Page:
The Israeli authorities, including the Shin Bet, the Police, the Ministry of Defence and other agencies, managed to freeze the crypto wallets linked to Hamas and other terror outfits with the help of Binance, a cryptocurrency exchange platform. These wallets had received $41 million between 2019 and 2023. In another instance, the Israeli cyber team further collaborated with British law enforcement to seize an account at the British bank Barclays, found to be raising funds for Hamas. Previously, in July 2023, the National Bureau for Counter-Terror Financing of Israel (NBCTF) disclosed 26 Tron wallets and 67 Binance accounts funding the Palestinian Islamic Jihad (PIJ). These wallets received $93.7 million in Tether, USD Coin, and Tron, making the seizure of the wallets significant. Hezbollah, a Lebanon-based and Iran-backed terrorist organisation, also came under the Israeli government’s radar. The Israeli agencies seized $1.7 million worth of crypto from wallets linked to Hezbollah, which were moved first to hawala services and then to Hezbollah-controlled wallets.
With this crackdown, cryptocurrency has come under renewed scrutiny. Although these cases may seem anecdotal, they underlay the threat posed to counter-terrorism efforts because it makes illicit funding networks harder to disrupt. The international community has significantly progressed in their struggle against terror financing. However, the surge in cyber terror financing underscores urgent global cooperation, enabling rapid and anonymous borderless money transfers. The joint efforts by Indian and Israeli agencies exposed a cryptocurrency theft of INR 4 million from India, which ultimately found its way into wallets operated by al-Qassam Brigades of Hamas. Concerted actions by the US, the UK, and Israeli law enforcement agencies have unearthed multiple cryptocurrency terror finance networks, but more is needed to curb this nefarious act. Policy sets precedence, and broader institutional-level policy cooperation among various state and non-state actors will stringent regulatory mechanisms and prevent the illicit transfer of digital currency.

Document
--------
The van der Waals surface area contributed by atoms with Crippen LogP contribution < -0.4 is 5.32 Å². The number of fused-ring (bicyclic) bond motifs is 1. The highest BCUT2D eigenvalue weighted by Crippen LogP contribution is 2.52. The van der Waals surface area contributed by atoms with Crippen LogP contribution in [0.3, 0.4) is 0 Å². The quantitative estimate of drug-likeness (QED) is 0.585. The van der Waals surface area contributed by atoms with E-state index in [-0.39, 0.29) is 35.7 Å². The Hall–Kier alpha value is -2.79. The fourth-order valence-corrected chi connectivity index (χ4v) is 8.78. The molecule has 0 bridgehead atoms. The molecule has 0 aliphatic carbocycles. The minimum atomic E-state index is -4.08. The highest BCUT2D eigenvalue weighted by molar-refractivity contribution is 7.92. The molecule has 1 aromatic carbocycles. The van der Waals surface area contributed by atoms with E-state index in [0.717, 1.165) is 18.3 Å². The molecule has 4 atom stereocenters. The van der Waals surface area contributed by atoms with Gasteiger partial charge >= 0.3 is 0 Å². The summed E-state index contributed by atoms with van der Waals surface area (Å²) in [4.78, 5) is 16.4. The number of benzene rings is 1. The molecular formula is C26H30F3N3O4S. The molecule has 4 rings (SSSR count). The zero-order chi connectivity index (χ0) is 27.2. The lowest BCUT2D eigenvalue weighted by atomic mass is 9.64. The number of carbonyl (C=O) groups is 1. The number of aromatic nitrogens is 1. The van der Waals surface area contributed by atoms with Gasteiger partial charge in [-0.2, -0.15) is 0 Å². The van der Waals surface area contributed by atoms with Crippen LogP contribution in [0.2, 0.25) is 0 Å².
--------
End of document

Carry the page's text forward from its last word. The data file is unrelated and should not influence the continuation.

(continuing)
Terrorist groups like Hamas that control a territory pose strategic challenges to the counter-terrorism community. They can easily derive financial support from the controlled territory without disruption by propagating fundraising campaigns and attracting sympathisers outside their jurisdiction’s attention. In such a scenario, the onus entirely lies on external bodies to terminate the network, much like what transpired with Buy Cash Money and Money Transfer Company, the Gaza-based exchange platform with a history of financing Hamas, according to the US Department of Treasury.
The abuse of social media platforms has become rampant for financing cyber-enabled campaigns. Researchers have spotted more than 500 “fundraising” emails and several posts on X, Telegram, YouTube, and Instagram enticing people to donate and support the victims of the humanitarian crisis in Gaza. These accounts listed dubious crypto wallet addresses, likely to be owned by scammers. While coordination among law enforcement and the private sector is imperative to map out threat networks and plots, it is equally crucial to sensitise the public on fraudulent schemes disguising themselves as charitable trusts.